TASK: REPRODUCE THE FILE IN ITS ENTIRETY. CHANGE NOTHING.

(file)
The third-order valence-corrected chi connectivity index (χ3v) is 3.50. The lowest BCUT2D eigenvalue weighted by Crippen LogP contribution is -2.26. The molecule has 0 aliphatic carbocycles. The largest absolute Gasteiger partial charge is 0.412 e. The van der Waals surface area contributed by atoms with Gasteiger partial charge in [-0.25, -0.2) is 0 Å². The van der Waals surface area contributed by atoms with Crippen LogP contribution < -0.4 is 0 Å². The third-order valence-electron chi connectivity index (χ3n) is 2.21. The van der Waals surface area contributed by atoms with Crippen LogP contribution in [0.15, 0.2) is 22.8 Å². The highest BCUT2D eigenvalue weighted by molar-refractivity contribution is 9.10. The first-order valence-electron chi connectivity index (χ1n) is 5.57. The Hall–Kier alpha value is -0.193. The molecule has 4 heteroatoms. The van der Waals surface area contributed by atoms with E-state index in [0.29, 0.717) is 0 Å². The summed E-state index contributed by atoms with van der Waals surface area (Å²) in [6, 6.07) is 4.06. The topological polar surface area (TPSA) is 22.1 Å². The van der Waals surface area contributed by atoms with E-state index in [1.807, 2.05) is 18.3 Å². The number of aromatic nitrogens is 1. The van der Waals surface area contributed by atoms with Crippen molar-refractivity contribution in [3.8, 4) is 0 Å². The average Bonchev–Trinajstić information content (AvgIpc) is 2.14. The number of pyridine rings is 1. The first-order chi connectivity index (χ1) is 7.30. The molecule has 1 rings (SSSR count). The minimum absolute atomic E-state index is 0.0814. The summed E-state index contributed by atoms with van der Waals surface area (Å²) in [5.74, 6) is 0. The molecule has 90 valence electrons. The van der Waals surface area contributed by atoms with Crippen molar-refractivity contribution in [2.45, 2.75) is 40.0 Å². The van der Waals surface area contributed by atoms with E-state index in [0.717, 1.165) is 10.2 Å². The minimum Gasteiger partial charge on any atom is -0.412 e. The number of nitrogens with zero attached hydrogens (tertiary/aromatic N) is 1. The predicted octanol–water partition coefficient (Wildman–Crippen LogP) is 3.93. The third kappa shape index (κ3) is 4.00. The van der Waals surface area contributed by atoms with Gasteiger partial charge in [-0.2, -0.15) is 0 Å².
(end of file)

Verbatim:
The third-order valence-corrected chi connectivity index (χ3v) is 3.50. The lowest BCUT2D eigenvalue weighted by Crippen LogP contribution is -2.26. The molecule has 0 aliphatic carbocycles. The largest absolute Gasteiger partial charge is 0.412 e. The van der Waals surface area contributed by atoms with Gasteiger partial charge in [-0.25, -0.2) is 0 Å². The van der Waals surface area contributed by atoms with Crippen LogP contribution < -0.4 is 0 Å². The third-order valence-electron chi connectivity index (χ3n) is 2.21. The van der Waals surface area contributed by atoms with Crippen LogP contribution in [0.15, 0.2) is 22.8 Å². The highest BCUT2D eigenvalue weighted by molar-refractivity contribution is 9.10. The first-order valence-electron chi connectivity index (χ1n) is 5.57. The Hall–Kier alpha value is -0.193. The molecule has 4 heteroatoms. The van der Waals surface area contributed by atoms with E-state index in [0.29, 0.717) is 0 Å². The summed E-state index contributed by atoms with van der Waals surface area (Å²) in [6, 6.07) is 4.06. The topological polar surface area (TPSA) is 22.1 Å². The van der Waals surface area contributed by atoms with E-state index in [1.807, 2.05) is 18.3 Å². The number of aromatic nitrogens is 1. The van der Waals surface area contributed by atoms with Crippen molar-refractivity contribution in [3.8, 4) is 0 Å². The average Bonchev–Trinajstić information content (AvgIpc) is 2.14. The number of pyridine rings is 1. The first-order chi connectivity index (χ1) is 7.30. The molecule has 1 rings (SSSR count). The minimum absolute atomic E-state index is 0.0814. The summed E-state index contributed by atoms with van der Waals surface area (Å²) in [5.74, 6) is 0. The molecule has 90 valence electrons. The van der Waals surface area contributed by atoms with Crippen molar-refractivity contribution in [2.45, 2.75) is 40.0 Å². The van der Waals surface area contributed by atoms with E-state index in [0.717, 1.165) is 10.2 Å². The minimum Gasteiger partial charge on any atom is -0.412 e. The number of nitrogens with zero attached hydrogens (tertiary/aromatic N) is 1. The predicted octanol–water partition coefficient (Wildman–Crippen LogP) is 3.93. The third kappa shape index (κ3) is 4.00. The van der Waals surface area contributed by atoms with Gasteiger partial charge in [-0.2, -0.15) is 0 Å².